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On Sept. 29, remnants from Tropical Storm Ophelia bombarded New York with a month’s worth of rain in just a few hours, resulting in significant flooding in New York and surrounding regions. Due to these extreme weather conditions, New York Governor, Kathy Hochul, called a state of emergency for all five boroughs including Queens, Staten Island and the Bronx.
The Weather Prediction Center issued a warning for excessive rainfall and a flood watch for areas within New York, New Jersey and Connecticut. The National Weather Service in New York City issued a flash flood warning for Queens, Manhattan and Brooklyn as over four inches of rain fell throughout the area. The state remained ill-prepared for the intense rainfall.
The flooding significantly impacted New York’s transportation systems. Numerous highways were closed off, including Cross Island Parkway and Grand Central Parkway. Every line on the New York City Subway was affected by suspensions. Flights at the LaGuardia International Airport were disrupted, with officials eventually having to close Terminal A due to excessive flooding. Flights were also delayed at John F. Kennedy International Airport due to heavy rain totalling at 8.67 inches.
City officials advised residents to remain at home, but opted to keep schools in session, saying closures would result in disrupted learning.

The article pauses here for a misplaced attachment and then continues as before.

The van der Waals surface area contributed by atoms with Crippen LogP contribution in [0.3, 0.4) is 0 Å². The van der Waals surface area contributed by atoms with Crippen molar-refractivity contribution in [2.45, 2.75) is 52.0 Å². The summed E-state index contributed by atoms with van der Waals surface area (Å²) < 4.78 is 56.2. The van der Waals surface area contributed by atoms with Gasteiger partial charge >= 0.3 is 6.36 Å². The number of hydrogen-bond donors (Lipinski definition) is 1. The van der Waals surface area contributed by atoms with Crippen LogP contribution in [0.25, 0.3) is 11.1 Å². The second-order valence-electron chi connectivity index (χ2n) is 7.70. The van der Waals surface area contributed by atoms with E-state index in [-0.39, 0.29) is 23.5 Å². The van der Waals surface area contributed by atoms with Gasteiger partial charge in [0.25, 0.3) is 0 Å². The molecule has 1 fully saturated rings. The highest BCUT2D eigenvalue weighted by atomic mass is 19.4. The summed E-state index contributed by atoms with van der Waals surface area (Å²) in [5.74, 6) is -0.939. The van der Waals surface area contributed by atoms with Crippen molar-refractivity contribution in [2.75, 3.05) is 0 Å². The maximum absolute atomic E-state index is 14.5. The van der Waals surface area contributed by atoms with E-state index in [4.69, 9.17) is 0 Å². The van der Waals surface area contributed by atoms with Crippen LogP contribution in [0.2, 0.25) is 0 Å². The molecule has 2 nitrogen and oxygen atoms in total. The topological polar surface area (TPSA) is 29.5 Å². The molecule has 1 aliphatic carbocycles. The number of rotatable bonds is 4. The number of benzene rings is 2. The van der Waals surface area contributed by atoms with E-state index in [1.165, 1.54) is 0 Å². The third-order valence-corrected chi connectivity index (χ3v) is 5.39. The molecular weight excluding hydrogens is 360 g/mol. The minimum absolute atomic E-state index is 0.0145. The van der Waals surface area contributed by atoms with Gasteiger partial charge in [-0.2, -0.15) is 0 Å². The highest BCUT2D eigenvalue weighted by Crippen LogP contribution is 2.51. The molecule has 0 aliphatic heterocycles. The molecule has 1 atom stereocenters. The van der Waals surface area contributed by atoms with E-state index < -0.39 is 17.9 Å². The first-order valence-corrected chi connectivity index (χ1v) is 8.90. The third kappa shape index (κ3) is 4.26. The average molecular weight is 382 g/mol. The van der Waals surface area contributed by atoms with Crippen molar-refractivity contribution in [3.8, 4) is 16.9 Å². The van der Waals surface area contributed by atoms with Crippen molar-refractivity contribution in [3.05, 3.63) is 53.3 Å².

“We have only a certain number of school days that we can utilize, and we must make sure we meet that,” New York City Mayor Eric Adams said. “We do not have any issues, dangerous issues, at our schools.”
However, over 250 schools were affected by the flooding. More than 150 schools across the state were overwhelmed by floodwaters and over 105 buses were delayed.
The effects of this storm are historic, with Sept. 29 being declared the wettest day on record in New York City since 1948. More than 90% of the total rainfall fell in one day.
“There are some New Yorkers who’ve never seen the likes of which we experienced yesterday. I mean in their entire lives. This event was historic. In some areas it was record-shattering,” Gov. Hochul said. “All of the subways are operational. Metro-North below Southeast station, Long Island Rail Road, and the Paratransit services are all functioning this morning. But it’s not just about our main focus, which is to protect the passengers. We had to protect the infrastructure of our trains and subways, even as the floodwaters were pouring into the systems.”
Experts cited the limitations of New York City’s drainage system as a major contributing factor to the intensity of the flooding. New York City’s 120-year-old drainage system can reportedly handle about 1.75 inches of rainfall per hour, but Tropical Storm Ophelia brought over two inches per hour. This resulted in the drainage system being overwhelmed and storm runoff pouring into the streets.
Gov. Hochul called this flooding a “new normal,” citing climate change as the cause, and told New Yorkers to expect similar events like this in the future.